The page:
In 1931, Michael Burman was a young resident at the Hospital for Joint Diseases in New York. He had begun to use an arthroscope in the anatomy laboratory of New York University, having had a special instrument designed for him by a Mr. R. Wappler. But later, He had to go to Europe on a traveling scholarship in the spring of 1931 and continue his studies because there was no chance for him to make further studies in New York University. He studied under Professor George Schmorl, the renowned pathologist and director of the Institute of Pathology in Dresden, Germany.(fig9,10) A study of the effect of dyes injected into the joint cavity on degenerative joint cartilage was initiated in Dresden and was a research venture that Burman continued later in clinical trials of arthroscopy on live patients. In the autumn of 1931, Burman returned to New York and published the results of his investigation in the historical paper “Arthroscopy or the Direct Visualization of Joints.” (fig11) He also printed 20 colored aquarelles of endoscopy findings in different joints. These were painted by the medical artist of the Dresden Institute, Mrs. Frieda Erfurt, and were actually the first pictures of arthroscopic findings ever published. Michael Burman went on to become anorthopaedic surgeon and worked at the Hospital for Joint Diseases in New York throughout his professional life. During the 1950s he collected material for an Atlas of Arthroscopy but this was never published, as he could not find an editor who appreciated his work.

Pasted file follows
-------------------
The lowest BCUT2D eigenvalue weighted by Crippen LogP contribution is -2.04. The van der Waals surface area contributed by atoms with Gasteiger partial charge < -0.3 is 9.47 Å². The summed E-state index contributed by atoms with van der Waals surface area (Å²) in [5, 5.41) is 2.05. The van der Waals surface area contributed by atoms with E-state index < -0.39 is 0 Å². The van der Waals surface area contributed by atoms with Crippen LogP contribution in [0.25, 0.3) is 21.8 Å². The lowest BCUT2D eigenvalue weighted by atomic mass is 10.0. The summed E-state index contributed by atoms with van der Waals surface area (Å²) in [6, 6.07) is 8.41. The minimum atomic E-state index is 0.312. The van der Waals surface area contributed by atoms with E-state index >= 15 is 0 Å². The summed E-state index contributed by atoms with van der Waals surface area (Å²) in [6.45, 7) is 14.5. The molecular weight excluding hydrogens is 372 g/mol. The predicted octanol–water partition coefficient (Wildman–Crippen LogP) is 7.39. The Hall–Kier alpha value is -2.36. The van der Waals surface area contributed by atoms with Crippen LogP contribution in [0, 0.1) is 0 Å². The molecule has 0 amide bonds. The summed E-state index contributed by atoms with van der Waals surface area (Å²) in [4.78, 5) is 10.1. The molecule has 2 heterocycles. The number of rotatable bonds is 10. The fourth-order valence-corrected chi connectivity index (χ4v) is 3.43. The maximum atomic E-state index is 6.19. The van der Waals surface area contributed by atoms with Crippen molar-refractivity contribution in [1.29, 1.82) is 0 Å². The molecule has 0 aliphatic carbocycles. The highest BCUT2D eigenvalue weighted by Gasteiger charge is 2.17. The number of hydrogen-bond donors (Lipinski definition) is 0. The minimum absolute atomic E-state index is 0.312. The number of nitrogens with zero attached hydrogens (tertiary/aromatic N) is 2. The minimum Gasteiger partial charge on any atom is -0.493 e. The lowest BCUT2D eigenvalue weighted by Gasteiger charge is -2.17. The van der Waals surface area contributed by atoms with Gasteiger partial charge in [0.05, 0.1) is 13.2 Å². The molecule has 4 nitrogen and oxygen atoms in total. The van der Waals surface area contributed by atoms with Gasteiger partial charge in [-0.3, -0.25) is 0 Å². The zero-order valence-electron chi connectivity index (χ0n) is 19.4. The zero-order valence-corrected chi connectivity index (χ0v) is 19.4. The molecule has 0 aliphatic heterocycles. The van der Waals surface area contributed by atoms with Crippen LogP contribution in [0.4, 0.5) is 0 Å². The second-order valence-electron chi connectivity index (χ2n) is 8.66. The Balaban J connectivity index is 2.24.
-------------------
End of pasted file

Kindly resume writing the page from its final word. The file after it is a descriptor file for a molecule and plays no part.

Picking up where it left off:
By now in Japan, a protégé of Takagi's, Masaki Watanabe, established himself as the “father of modern arthroscopy” by developing sophisticated endoscopic instruments, using electronics and optics, which became popular in Japan in the post–World War II era. (fig12) Watanabe's No. 21 arthroscope developed in 1959 was superior in quality and became a model for production. (fig13)Watanabe's No. 21 would be the instrument by which North American surgeons would develop their skills in surgical arthroscopy. Yet, in spite of increasing improvements, the No. 21 arthroscope had its disadvantages. Since the light carrier would short-circuit and the bulb would occasionally shatter in the knee, it would not be until the 1970s and the introduction of cold light fiberoptics that arthroscopes would become safe and dependable. The transition from simply a diagnostic tool to therapeutic modality can also be credited to Watanabe, who arthroscopically removed a xanthomatous tumor from the superior recess of the knee on March 9, 1955. He subsequently performed the first arthroscopic partial menisectomy on May 4, 1962. (fig14-a,b,c)